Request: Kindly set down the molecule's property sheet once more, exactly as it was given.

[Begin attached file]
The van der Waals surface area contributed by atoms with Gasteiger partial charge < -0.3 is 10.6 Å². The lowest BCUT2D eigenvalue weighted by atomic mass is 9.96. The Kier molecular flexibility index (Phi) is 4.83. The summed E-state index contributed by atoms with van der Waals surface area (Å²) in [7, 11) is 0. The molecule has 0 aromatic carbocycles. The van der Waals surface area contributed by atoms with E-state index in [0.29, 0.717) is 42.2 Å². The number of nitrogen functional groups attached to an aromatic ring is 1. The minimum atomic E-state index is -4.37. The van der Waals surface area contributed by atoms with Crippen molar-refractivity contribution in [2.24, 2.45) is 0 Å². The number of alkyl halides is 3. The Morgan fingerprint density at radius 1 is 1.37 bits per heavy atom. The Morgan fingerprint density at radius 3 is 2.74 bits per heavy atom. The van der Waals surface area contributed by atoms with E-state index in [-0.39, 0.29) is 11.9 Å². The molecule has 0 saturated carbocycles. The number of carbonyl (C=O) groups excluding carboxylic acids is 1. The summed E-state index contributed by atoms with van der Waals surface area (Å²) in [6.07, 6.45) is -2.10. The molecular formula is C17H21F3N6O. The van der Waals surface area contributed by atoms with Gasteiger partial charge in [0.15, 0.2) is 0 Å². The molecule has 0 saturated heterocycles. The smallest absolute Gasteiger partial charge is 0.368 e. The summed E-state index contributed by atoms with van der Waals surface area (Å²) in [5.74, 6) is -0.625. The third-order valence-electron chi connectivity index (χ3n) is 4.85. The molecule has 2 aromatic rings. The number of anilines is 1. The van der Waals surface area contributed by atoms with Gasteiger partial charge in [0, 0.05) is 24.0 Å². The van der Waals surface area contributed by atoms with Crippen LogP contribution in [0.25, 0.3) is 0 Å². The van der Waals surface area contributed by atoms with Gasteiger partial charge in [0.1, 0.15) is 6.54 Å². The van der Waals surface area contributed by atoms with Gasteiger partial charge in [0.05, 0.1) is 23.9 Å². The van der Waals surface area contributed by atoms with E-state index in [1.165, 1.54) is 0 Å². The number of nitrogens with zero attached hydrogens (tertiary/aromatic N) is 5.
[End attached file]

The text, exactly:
The van der Waals surface area contributed by atoms with Gasteiger partial charge < -0.3 is 10.6 Å². The lowest BCUT2D eigenvalue weighted by atomic mass is 9.96. The Kier molecular flexibility index (Phi) is 4.83. The summed E-state index contributed by atoms with van der Waals surface area (Å²) in [7, 11) is 0. The molecule has 0 aromatic carbocycles. The van der Waals surface area contributed by atoms with E-state index in [0.29, 0.717) is 42.2 Å². The number of nitrogen functional groups attached to an aromatic ring is 1. The minimum atomic E-state index is -4.37. The van der Waals surface area contributed by atoms with Crippen molar-refractivity contribution in [2.24, 2.45) is 0 Å². The number of alkyl halides is 3. The Morgan fingerprint density at radius 1 is 1.37 bits per heavy atom. The Morgan fingerprint density at radius 3 is 2.74 bits per heavy atom. The van der Waals surface area contributed by atoms with E-state index in [-0.39, 0.29) is 11.9 Å². The molecule has 0 saturated carbocycles. The number of carbonyl (C=O) groups excluding carboxylic acids is 1. The summed E-state index contributed by atoms with van der Waals surface area (Å²) in [6.07, 6.45) is -2.10. The molecular formula is C17H21F3N6O. The van der Waals surface area contributed by atoms with Gasteiger partial charge in [0.15, 0.2) is 0 Å². The molecule has 0 saturated heterocycles. The smallest absolute Gasteiger partial charge is 0.368 e. The summed E-state index contributed by atoms with van der Waals surface area (Å²) in [5.74, 6) is -0.625. The third-order valence-electron chi connectivity index (χ3n) is 4.85. The molecule has 2 aromatic rings. The number of anilines is 1. The van der Waals surface area contributed by atoms with Gasteiger partial charge in [0, 0.05) is 24.0 Å². The van der Waals surface area contributed by atoms with Crippen LogP contribution in [0.25, 0.3) is 0 Å². The van der Waals surface area contributed by atoms with Gasteiger partial charge in [0.1, 0.15) is 6.54 Å². The van der Waals surface area contributed by atoms with Gasteiger partial charge in [0.05, 0.1) is 23.9 Å². The van der Waals surface area contributed by atoms with E-state index in [1.165, 1.54) is 0 Å². The number of nitrogens with zero attached hydrogens (tertiary/aromatic N) is 5.